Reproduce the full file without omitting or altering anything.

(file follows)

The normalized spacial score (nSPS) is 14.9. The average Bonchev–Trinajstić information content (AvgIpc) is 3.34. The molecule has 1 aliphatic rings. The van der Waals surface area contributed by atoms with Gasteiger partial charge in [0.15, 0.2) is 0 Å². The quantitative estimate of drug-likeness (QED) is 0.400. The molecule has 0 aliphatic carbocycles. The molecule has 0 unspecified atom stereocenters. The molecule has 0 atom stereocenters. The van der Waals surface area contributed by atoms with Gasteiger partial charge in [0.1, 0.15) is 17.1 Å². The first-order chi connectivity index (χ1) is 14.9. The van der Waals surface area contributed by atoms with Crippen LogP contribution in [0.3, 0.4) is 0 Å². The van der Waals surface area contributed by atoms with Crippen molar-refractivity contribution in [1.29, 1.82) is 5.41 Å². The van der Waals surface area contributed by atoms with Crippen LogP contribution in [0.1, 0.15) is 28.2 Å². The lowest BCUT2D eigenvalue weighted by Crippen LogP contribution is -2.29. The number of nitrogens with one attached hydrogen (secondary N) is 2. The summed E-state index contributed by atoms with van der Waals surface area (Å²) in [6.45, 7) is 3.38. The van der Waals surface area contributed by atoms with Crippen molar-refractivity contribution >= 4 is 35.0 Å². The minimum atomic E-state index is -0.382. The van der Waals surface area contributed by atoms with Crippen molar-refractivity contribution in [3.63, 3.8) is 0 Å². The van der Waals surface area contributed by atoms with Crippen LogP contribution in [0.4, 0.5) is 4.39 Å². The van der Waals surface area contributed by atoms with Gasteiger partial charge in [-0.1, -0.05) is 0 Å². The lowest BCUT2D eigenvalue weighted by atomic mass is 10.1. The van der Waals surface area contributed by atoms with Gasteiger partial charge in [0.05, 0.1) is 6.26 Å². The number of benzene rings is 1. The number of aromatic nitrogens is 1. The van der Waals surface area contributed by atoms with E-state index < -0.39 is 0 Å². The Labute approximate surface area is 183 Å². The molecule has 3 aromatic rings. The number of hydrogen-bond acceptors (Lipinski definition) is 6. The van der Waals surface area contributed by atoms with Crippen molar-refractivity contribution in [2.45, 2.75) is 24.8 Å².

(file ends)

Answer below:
The normalized spacial score (nSPS) is 14.9. The average Bonchev–Trinajstić information content (AvgIpc) is 3.34. The molecule has 1 aliphatic rings. The van der Waals surface area contributed by atoms with Gasteiger partial charge in [0.15, 0.2) is 0 Å². The quantitative estimate of drug-likeness (QED) is 0.400. The molecule has 0 aliphatic carbocycles. The molecule has 0 unspecified atom stereocenters. The molecule has 0 atom stereocenters. The van der Waals surface area contributed by atoms with Gasteiger partial charge in [0.1, 0.15) is 17.1 Å². The first-order chi connectivity index (χ1) is 14.9. The van der Waals surface area contributed by atoms with Crippen LogP contribution in [0.3, 0.4) is 0 Å². The van der Waals surface area contributed by atoms with Crippen molar-refractivity contribution in [1.29, 1.82) is 5.41 Å². The van der Waals surface area contributed by atoms with Crippen LogP contribution in [0.1, 0.15) is 28.2 Å². The lowest BCUT2D eigenvalue weighted by Crippen LogP contribution is -2.29. The number of nitrogens with one attached hydrogen (secondary N) is 2. The summed E-state index contributed by atoms with van der Waals surface area (Å²) in [6.45, 7) is 3.38. The van der Waals surface area contributed by atoms with Crippen molar-refractivity contribution >= 4 is 35.0 Å². The minimum atomic E-state index is -0.382. The van der Waals surface area contributed by atoms with Crippen molar-refractivity contribution in [3.63, 3.8) is 0 Å². The van der Waals surface area contributed by atoms with Crippen LogP contribution in [0.4, 0.5) is 4.39 Å². The van der Waals surface area contributed by atoms with Gasteiger partial charge in [-0.1, -0.05) is 0 Å². The lowest BCUT2D eigenvalue weighted by atomic mass is 10.1. The van der Waals surface area contributed by atoms with Gasteiger partial charge in [0.05, 0.1) is 6.26 Å². The number of benzene rings is 1. The number of aromatic nitrogens is 1. The van der Waals surface area contributed by atoms with E-state index < -0.39 is 0 Å². The Labute approximate surface area is 183 Å². The molecule has 3 aromatic rings. The number of hydrogen-bond acceptors (Lipinski definition) is 6. The van der Waals surface area contributed by atoms with Crippen molar-refractivity contribution in [2.45, 2.75) is 24.8 Å².